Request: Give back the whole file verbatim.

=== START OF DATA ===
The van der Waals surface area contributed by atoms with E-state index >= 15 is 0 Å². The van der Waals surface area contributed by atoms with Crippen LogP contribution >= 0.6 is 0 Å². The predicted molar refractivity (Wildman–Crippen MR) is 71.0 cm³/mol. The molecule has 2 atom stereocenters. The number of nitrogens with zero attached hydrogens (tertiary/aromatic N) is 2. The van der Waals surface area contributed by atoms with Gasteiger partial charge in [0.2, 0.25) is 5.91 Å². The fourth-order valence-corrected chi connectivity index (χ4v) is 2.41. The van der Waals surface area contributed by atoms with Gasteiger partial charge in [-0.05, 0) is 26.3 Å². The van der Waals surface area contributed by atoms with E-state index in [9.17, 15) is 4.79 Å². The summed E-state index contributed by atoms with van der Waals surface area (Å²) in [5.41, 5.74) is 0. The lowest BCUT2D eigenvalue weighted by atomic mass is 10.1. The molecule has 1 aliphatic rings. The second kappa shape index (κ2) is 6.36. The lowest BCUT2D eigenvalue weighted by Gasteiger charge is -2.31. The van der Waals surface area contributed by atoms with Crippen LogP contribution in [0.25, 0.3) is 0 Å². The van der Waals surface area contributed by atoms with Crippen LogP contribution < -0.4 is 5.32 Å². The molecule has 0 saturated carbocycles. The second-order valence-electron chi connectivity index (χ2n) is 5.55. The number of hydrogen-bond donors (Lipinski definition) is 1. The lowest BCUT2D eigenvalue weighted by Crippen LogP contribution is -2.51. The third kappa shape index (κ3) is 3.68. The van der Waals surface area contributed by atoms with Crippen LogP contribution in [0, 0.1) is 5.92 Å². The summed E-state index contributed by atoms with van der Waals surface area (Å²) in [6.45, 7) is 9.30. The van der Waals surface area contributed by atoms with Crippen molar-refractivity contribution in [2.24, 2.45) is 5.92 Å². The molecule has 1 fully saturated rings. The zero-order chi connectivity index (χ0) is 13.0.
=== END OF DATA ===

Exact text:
The van der Waals surface area contributed by atoms with E-state index >= 15 is 0 Å². The van der Waals surface area contributed by atoms with Crippen LogP contribution >= 0.6 is 0 Å². The predicted molar refractivity (Wildman–Crippen MR) is 71.0 cm³/mol. The molecule has 2 atom stereocenters. The number of nitrogens with zero attached hydrogens (tertiary/aromatic N) is 2. The van der Waals surface area contributed by atoms with Gasteiger partial charge in [0.2, 0.25) is 5.91 Å². The fourth-order valence-corrected chi connectivity index (χ4v) is 2.41. The van der Waals surface area contributed by atoms with Gasteiger partial charge in [-0.05, 0) is 26.3 Å². The van der Waals surface area contributed by atoms with E-state index in [9.17, 15) is 4.79 Å². The summed E-state index contributed by atoms with van der Waals surface area (Å²) in [5.41, 5.74) is 0. The lowest BCUT2D eigenvalue weighted by atomic mass is 10.1. The molecule has 1 aliphatic rings. The second kappa shape index (κ2) is 6.36. The lowest BCUT2D eigenvalue weighted by Gasteiger charge is -2.31. The van der Waals surface area contributed by atoms with Crippen LogP contribution in [0.25, 0.3) is 0 Å². The van der Waals surface area contributed by atoms with Crippen LogP contribution < -0.4 is 5.32 Å². The molecule has 0 saturated carbocycles. The second-order valence-electron chi connectivity index (χ2n) is 5.55. The number of hydrogen-bond donors (Lipinski definition) is 1. The lowest BCUT2D eigenvalue weighted by Crippen LogP contribution is -2.51. The third kappa shape index (κ3) is 3.68. The van der Waals surface area contributed by atoms with Crippen LogP contribution in [0, 0.1) is 5.92 Å². The summed E-state index contributed by atoms with van der Waals surface area (Å²) in [6.45, 7) is 9.30. The van der Waals surface area contributed by atoms with Crippen molar-refractivity contribution in [2.24, 2.45) is 5.92 Å². The molecule has 1 fully saturated rings. The zero-order chi connectivity index (χ0) is 13.0.